23-27 January 2017
Bormio, Italy
Europe/Berlin timezone

The upgrade of the ALICE Inner Tracking System

23 Jan 2017, 17:12
3m
Bormio, Italy

Bormio, Italy

Speaker

Dr Ivan Ravasenga (DISAT, Politecnico di Torino)

Description

ALICE (A Large Ion Collider Experiment) aims at studying the nuclear matter at high densities and temperatures characterizing a particular state of matter called Quark-Gluon Plasma (QGP), using proton-proton, proton-nucleus and nucleus-nucleus collisions at the CERN Large Hadron Collider (LHC). The third run of LHC will start in 2021 after a shutdown of two years to allow the upgrade of both the accelerator and the experiments. In Run 3 Pb-Pb collisions will be performed at a centre of mass energy per nucleon of 5.5 TeV, with a luminosity L_int=6×10^27 cm^(-2) s^(-1). The interaction rate will be up to 50 kHz and 400 kHz for Pb-Pb and pp collisions, respectively. To fulfil the requirements of the ALICE physics program for Run 3 of the LHC, a major upgrade of the experimental apparatus is planned for installation in 2019-2020. A key element of the ALICE upgrade is the construction of a new, ultra-light, high-resolution Inner Tracking System (ITS). The new ITS will significantly enhance the determination of the distance of closest approach to the primary vertex, the tracking efficiency at low transverse momenta, and the read-out rate capabilities, with respect to what achieved with the current detector. It will consist of seven layers equipped with silicon Monolithic Active Pixel Sensors with a pixel size of the order of 28x28 µm^2. To transmit (receive) data to (from) the sensors, Flex Printed Circuits (FPC) will be wire-bonded to the sensors themselves. The goal is to improve the reconstruction capabilities of heavy flavour (c and b quarks) mesons and baryons. In addition, the new tracking detector will allow us to study low-mass dileptons and low-p_T charmonia at mid (e^+ e^-) rapidities. In the talk, the first part is dedicated to the description of the present ALICE apparatus focusing the attention on the ITS, it’s operational limits and the physics motivations of its upgrade. Then, the future ITS layout will be outlined entering in the details of the various hardware components. In the second part, an overview of the expected physics performance will be shown.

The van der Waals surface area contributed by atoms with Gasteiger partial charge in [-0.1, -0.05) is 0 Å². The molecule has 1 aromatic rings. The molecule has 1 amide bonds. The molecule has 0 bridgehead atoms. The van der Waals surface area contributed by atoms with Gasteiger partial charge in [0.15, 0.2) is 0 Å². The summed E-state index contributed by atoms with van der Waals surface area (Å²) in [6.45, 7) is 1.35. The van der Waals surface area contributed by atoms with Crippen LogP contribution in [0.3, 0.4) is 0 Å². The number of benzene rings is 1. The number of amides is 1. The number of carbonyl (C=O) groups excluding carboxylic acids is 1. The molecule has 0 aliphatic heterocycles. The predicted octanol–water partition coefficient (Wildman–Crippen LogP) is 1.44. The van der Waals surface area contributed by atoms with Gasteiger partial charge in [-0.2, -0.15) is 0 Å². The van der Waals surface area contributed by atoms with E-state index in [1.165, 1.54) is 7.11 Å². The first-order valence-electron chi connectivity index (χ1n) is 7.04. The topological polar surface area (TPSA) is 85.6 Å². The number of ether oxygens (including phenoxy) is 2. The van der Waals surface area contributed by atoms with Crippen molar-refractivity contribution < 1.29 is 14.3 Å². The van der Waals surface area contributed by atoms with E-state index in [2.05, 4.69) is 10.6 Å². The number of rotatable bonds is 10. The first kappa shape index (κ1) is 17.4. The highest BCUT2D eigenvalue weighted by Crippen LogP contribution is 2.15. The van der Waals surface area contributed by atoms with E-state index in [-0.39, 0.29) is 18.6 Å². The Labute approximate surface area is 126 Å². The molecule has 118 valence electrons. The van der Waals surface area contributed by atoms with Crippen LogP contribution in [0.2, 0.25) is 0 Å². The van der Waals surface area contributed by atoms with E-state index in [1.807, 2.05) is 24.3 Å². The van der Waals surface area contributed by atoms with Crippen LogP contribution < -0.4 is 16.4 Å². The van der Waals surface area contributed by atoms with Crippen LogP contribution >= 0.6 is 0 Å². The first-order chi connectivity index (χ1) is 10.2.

Primary author

Dr Ivan Ravasenga (DISAT, Politecnico di Torino)

Presentation Materials